By Chris Harris
Vic Akers has not been complacent in almost 22 years at the Arsenal Ladies helm. And he is not about to start now.
On paper, Monday’s FA Women’s Cup Final should be a foregone conclusion. Arsenal, the reigning champions and Cup holders, have been here on nine different occasions and won them all. They are hot favourites to lift the trophy for the fourth consecutive year and stay on course for another domestic treble.
And then there’s Sunderland. The Black Cats are second in their division, but that division happens to be in the second tier of the women’s game. They have never competed in a showpiece like this and are, not surprisingly, rank outsiders.
So Arsenal have this in the bag, right? Wrong. Akers has been around long enough to remember the likes of Wrexham and Swindon leaving egg on the faces of Arsenal’s first-team. He won’t make the same mistake at Pride Park.
“Any team that beats Chelsea 3-0 in the Semi-Finals is a team you need to take care of,” warned Akers.
“We will always prepare in a professional manner and give respect to the opposition for the fact that they are in the Final. To make it there takes some character and Sunderland have that in abundance because they knocked two Premier League sides out the competition – Bristol as well as Chelsea. We will prepare as if they were a team from our league.
“The first team have experienced this in their time of course. You go back to Wrexham in 1992, Swindon in 1969, there are sides from lower leagues who have beaten top sides. That’s the same in women’s football.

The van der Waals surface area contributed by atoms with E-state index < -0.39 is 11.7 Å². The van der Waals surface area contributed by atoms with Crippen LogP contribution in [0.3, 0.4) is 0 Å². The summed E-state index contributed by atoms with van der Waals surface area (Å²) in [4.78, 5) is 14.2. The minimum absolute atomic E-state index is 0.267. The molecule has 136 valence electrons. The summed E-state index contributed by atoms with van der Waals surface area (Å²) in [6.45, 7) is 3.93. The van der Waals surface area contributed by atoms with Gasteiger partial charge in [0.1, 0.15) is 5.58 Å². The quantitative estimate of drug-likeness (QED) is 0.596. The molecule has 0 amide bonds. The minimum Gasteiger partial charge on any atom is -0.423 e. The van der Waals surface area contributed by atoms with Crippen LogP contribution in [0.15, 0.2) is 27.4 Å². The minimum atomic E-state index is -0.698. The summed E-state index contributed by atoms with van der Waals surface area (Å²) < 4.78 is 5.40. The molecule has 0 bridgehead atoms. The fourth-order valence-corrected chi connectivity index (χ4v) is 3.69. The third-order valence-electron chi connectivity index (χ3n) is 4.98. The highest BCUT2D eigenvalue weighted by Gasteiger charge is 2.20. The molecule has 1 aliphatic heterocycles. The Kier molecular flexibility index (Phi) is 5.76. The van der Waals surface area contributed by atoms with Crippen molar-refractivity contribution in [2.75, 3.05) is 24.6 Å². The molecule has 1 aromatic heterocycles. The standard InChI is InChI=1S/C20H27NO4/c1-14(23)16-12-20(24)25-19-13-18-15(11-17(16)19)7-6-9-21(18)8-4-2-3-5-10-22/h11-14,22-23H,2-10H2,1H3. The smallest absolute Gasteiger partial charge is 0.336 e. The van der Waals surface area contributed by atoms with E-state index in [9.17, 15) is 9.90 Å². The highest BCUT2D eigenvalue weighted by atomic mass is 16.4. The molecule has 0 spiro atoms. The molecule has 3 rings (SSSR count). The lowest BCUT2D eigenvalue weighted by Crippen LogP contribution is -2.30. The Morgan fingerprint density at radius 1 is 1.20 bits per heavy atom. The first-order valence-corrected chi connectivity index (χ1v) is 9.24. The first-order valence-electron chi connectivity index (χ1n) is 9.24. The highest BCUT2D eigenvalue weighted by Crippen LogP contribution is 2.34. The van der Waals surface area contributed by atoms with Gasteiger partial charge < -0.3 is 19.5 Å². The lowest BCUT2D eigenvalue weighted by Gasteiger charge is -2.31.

“I have had Sunderland watched, although I know quite a lot about them already. Mick Mulhern has formed another good young side there. A lot of their players played in the Under-17 World Cup, some in the Under-19s too. They will be a tough nut to crack. They are intelligent and Micky is well known for establishing good players and bringing them through. He has done that admirably over the years.”
Akers has another good reason not to count his chickens. He has seen five internationals depart this season – Lianne Sanderson, Anita Asante, Kelly Smith, Karen Carney and Alex Scott – while prolific striker Julie Fleeting is pregnant. That means the Arsenal team which emerges from the tunnel at Derby will lack the experience and big-match know-how of their predecessors. How the likes of Helen Lander, Kim Little and Suzanne Grant cope with the occasion could decide the destiny of the trophy.
“I think we have now lost seven or eight players out of last year’s Final team so that says it all,” said Akers. “It’s quite a loss for us and there will be players playing in their first Final on our side and that can be daunting.
“Fortunately we had the League Cup experience already this season so that will help, they had a taste of it there. Some of the other players of course have plenty of experience.”
It’s rather a pity that Akers’ final year in charge of the Ladies has been dominated by high-profile departures and the break-up of his all-conquering 2007 team. But when he pulls on his Cup Final suit one last time on Monday, Akers expects it to be business as usual.
“This has been one of the hardest years I’ve had as a manager,” he admitted. “But we’re still in the hunt for all three domestic trophies which is a magnificent effort. We have the League Cup, we could have the FA Cup on Monday and we are still in with a chance of the title of course.
“It will be an emotional occasion for me and obviously I hope I’m feeling elation at the end because we have won it.
“Monday will be my last major occasion as a manager and I will be sad to leave it. But if we lift the trophy that will be 10 wins in 10 Finals - and that’s a record to be proud of.”
And that’s why he won’t leave anything to chance.
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